A bunch of them, recently. Sometimes I wonder if that’s okay to do. I wonder this more whenever I read or think a lot about Buddhism, which is a lot recently. It is particularly awkward when there are spiders in my bathroom at a Buddhist retreat center.
See, in Buddhism, all life is sacred. They say don’t kill any living beings, including bugs. They often have stories, too, about so-and-so monk who would catch flies and release them, unharmed, outdoors and how he accumulated such great karma or merit or whatever.
Well, it’s a consistent enough teaching, anyway. At some point, you have to decide what’s sacred. You have to draw a line and say “you can kill anything below this line, and nothing above this line.” Modern secular Westerners draw that line right below humans. Buddhists draw that line below bugs (and above plants, I guess, even though those are alive also; maybe by “living”, Buddhists mean “animate” or something). Vegetarians might draw the line below the animal kingdom but above bugs. Or below bugs. Whatever. And then there’s also the debate about unborn babies/fetuses/lumps of cells: are they above the line? How can we answer this?
I like Ken Wilber’s philosophy on this, based on a book of his that I read and half understood a while ago. The part I remembered is: “Honor complexity.” Humans are above the line because we’re so complex, particularly our brains. Bugs are just a few nerves and an exoskeleton: below the line. This solves a lot of dilemmas: you don’t have to discuss consciousness, you don’t have to worry about souls, you can neatly handle any new edge case. (new bacteria from Neptune? well, how complex is it?)
Side note: the part that will likely cheese a lot of people off is that it doesn’t line up with old-fashioned definitions of “life”. For example, anyone will agree that an ant is alive. But what about one of these supercomputer weather simulators, say. That’s probably more complex than the ant; is it alive? is it sacred? (I personally take a bit of perverse pleasure in gleefully saying yes, it is more morally okay to kill an ant than a supercomputer.)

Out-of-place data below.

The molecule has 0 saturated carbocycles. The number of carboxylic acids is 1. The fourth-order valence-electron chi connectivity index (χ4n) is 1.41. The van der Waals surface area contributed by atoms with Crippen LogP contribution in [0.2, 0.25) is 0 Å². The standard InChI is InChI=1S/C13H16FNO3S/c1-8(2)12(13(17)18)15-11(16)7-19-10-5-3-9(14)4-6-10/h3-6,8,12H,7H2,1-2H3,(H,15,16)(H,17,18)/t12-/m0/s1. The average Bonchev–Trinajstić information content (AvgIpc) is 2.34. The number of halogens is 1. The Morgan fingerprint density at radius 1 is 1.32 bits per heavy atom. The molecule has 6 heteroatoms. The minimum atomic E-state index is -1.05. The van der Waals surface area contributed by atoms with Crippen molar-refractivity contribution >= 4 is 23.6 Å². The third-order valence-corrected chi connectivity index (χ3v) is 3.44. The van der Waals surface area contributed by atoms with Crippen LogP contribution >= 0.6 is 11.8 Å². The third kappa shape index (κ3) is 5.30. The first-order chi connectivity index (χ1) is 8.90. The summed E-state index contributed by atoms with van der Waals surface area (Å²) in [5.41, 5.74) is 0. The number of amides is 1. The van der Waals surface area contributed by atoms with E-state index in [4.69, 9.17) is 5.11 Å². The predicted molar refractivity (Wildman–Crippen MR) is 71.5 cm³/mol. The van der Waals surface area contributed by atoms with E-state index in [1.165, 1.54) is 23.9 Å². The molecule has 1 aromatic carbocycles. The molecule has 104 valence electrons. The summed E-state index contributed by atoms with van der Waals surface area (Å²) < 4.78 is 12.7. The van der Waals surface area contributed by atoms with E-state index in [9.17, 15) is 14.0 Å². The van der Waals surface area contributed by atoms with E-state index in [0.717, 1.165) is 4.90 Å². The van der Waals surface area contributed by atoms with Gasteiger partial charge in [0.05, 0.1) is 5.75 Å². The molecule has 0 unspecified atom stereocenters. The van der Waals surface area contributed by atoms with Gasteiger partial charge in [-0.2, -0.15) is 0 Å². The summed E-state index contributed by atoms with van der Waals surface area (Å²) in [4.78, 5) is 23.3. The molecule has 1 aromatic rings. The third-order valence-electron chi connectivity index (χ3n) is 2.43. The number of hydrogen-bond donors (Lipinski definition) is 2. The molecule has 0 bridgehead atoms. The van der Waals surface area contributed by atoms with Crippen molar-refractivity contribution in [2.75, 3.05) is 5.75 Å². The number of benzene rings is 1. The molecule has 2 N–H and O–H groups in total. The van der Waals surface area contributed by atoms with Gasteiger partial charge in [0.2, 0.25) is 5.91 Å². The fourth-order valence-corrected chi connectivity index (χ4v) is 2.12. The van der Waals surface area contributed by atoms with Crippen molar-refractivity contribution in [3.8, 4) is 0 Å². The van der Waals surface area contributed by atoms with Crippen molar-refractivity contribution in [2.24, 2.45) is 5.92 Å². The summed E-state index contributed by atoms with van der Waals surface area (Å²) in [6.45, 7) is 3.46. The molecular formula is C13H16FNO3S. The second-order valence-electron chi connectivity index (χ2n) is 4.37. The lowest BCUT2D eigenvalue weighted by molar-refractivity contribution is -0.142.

But anyway, if you’re still with me, then we’ve got a philosophical metric of sacredness with no real-world way to measure it. I mean, we could measure computer vs. computer in a few ways (and even that is difficult), but how could we possibly compare the complexity of a supercomputer with, say, a rat’s brain?
I don’t know. All I know is, for right now I’m using that argument to rationalize going against all the Buddhist wisdom and killing spiders.
Hello! I like to approach it like this: Am I killing the spider out of fear, aversion, or some negative emotion? If I am, then I am not free from suffering and I should try to find the root of the suffering - my fear - and get rid of that rather than killing the spider. :)
The issue isn’t moral, it’s emotional.
When it comes to eating, that’s different, of course, and I think finding some ethical guideline - like honoring complexity - is helpful.
In order to get rid of the fear, I just watch for the emotional clenching that happens when I see something unpleasant (like a spider) and stop the clenching. It worked for me! Now I don’t have to think about spiders at all. I just wave as they go by. What a relief, no? ^^
Yeah, that sounds fair. So the reason not to kill a spider is for your own sake, not the spider’s. That I can get behind.
I am impressed that you were able to slowly calm the clenching and eventually stop it from happening. I try to work on that too. Particularly with bugs and needles. Mixed success so far. Slowly, slowly :)
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